What do letters of the alphabet have to do with kendo? That was the same thing that I thought upon hearing three S and one Z.
It was a steamy summer afternoon in the middle of August, and I, along with a fellow non-Japanese kendoka partner in crime were invited to a weekend seminar of the Kokusai Shakaijin seminar, in Iwanuma city. This was going to be an incredible learning and training experience or so we imagined. Anticipation kept me from sleeping well, as I was filled with anxiety about arriving late to the budokan where Sone sensei, kyoshi hachidan would pick us up. The Japanese are notorious about punctuality. All went well and we were on our way. After sweating under the weight of our bogu for an afternoon of full practice, we soaked away the aches in a hot bath and proceeded to what would be the highlight of the entire seminar.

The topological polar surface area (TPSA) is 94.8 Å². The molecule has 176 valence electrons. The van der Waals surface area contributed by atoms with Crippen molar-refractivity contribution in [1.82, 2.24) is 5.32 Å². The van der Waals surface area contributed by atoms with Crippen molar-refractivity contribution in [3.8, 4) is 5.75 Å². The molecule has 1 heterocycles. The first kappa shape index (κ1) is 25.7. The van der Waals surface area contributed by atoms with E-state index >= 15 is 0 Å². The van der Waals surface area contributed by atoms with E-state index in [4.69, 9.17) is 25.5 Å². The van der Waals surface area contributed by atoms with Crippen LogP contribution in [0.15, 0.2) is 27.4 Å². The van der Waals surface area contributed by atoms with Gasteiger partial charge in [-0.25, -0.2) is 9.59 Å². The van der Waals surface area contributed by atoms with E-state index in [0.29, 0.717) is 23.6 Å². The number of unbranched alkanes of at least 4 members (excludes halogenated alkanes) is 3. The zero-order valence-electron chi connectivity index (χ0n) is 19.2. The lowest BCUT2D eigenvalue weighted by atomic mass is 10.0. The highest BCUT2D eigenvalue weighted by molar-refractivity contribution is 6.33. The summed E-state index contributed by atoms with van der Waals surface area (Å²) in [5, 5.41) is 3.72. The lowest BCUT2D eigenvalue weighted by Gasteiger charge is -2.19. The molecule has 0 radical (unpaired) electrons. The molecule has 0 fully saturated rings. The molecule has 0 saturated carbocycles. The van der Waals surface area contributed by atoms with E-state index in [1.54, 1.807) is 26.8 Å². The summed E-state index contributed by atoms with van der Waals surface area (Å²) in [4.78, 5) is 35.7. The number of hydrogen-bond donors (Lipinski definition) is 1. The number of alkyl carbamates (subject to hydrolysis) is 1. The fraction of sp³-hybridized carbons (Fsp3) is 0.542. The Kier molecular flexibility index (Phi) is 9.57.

At the end of the first day we were treated to a lavish meal with endless cups of sake and beer. Anyone that hasn’t had the chance to dine with a group of kendo sensei and take advantage to the forthcoming knowledge that comes with each consumed glass is surely missing out. I was highly surprised when Sone sensei uttered something in English. Having known and trained with him for five years and never hearing him speak English before, I blanched. He said “three S and one Z”. What did three S and one Z mean I asked? He replied simply “Speed, Simple, Straight and Zanshin. ”
The essence of his approach to practice he explained, is to develop, through sustained effort, an ability to execute the techniques with speed, a straight and proper hasuji, in a natural way that exhibits elegance, and a simplicity of motion.
All should be enveloped in Zanshin.